2. “This really reflects the comprehensive nature of the tactics that are needed to support physician well-being,” said Dr. Sethi, of The Permanente Medical Group Inc., one of the medical groups that delivers care to the patients of the Kaiser Permanente health system.
    3. Explore how Kaiser Permanente’s AI approach puts patients and doctors first, and how the health system’s swift communication of mammography results eases anxiety. Kaiser Permanente leaders also are sharing what they have learned in their efforts to dramatically increase hepatitis C screening.
  7. Ochsner Health takes next step on fall prevention with remote tech

    1. Falls lead to 32,000 deaths annually among older U.S. adults. The Centers for Disease Control and Prevention says that one American senior falls every second. While hospitals have long employed a number of measures designed to prevent falls among inpatients, Louisiana-based Ochsner Health is working to reduce this deadly toll through remote-patient monitoring programs that track falls among older adults wherever they are. Even if a patient goes for a walk, their progress can be monitored.
    2. Learn how Ochsner Health innovates in digital health to improve postpartum outcomes and hypertension care. The Louisiana-based health system also is working on ways to identify patients harmed by bias.
  8. One key to success, from Marshfield’s woman physician CEO: Authenticity

    1. When Susan L. Turney, MD, took over as CEO of Marshfield Clinic Health System nearly a decade ago, she scarcely could have imagined how a once-in-a-lifetime pandemic would test her leadership abilities to the limit.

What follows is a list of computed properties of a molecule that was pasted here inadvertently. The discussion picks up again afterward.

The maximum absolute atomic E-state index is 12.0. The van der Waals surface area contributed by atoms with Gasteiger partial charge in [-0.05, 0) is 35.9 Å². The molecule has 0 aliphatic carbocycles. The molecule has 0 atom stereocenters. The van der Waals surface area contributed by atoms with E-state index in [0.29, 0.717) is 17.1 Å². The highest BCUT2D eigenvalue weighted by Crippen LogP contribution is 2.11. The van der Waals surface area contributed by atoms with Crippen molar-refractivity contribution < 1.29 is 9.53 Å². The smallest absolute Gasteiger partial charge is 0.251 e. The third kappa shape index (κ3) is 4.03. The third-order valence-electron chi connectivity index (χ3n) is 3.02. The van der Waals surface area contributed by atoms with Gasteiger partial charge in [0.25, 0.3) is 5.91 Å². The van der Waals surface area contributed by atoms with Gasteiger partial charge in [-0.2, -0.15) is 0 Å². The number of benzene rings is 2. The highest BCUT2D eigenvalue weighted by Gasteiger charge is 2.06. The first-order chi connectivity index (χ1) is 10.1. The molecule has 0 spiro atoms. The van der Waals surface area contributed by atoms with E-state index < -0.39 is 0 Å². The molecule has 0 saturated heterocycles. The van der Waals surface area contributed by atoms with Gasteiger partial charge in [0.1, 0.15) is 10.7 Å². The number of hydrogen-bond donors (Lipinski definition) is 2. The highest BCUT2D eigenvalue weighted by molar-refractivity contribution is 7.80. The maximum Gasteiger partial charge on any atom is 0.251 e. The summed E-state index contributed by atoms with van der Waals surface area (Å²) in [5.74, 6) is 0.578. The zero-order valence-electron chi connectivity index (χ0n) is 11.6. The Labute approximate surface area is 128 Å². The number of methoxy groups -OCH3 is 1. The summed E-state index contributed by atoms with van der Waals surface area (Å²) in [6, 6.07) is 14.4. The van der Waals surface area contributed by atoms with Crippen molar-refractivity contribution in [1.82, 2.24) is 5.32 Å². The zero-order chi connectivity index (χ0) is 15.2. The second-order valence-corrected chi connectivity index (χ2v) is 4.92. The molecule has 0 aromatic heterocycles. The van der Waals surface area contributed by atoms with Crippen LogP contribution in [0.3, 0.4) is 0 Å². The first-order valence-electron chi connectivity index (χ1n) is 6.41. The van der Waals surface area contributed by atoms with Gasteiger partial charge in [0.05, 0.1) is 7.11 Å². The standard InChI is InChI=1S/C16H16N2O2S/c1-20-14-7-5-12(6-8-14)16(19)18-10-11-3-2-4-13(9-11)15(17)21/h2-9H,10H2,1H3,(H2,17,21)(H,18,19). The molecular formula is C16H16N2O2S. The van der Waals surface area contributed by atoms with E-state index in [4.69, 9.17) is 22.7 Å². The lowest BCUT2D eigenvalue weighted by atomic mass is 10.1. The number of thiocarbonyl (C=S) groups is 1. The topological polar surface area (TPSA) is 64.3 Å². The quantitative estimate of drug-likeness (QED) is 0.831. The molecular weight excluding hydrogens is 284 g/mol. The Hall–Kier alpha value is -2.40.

2. Ahead of her retirement as CEO this year, Dr. Turney reflected on some of the keys she’s learned over her career as a practicing internist and CEO of Marshfield. With women health care leaders still too rare, Dr. Turney shared some of her hard-won wisdom with younger women physicians. One key, she said, is to strive for authenticity. 

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  9. How Saint Peter’s is solving patients’ food insecurity concerns

    1. Using a nationally standardized questionnaire, Saint Peter’s Healthcare System in New Jersey began to screen their mostly Hispanic patient population for social determinants of health and identified transportation and food insecurity as their major concerns. To address patients’ concerns about reliable access to healthful meals, the health system collaborates with local farmers’ markets and provides vouchers to patients so they can obtain nutritious food.
    2. Also find out how Saint Peter’s surgeons are advancing a less invasive approach as an option for patients with scoliosis.
  10. What it takes to create a first-class telehealth experience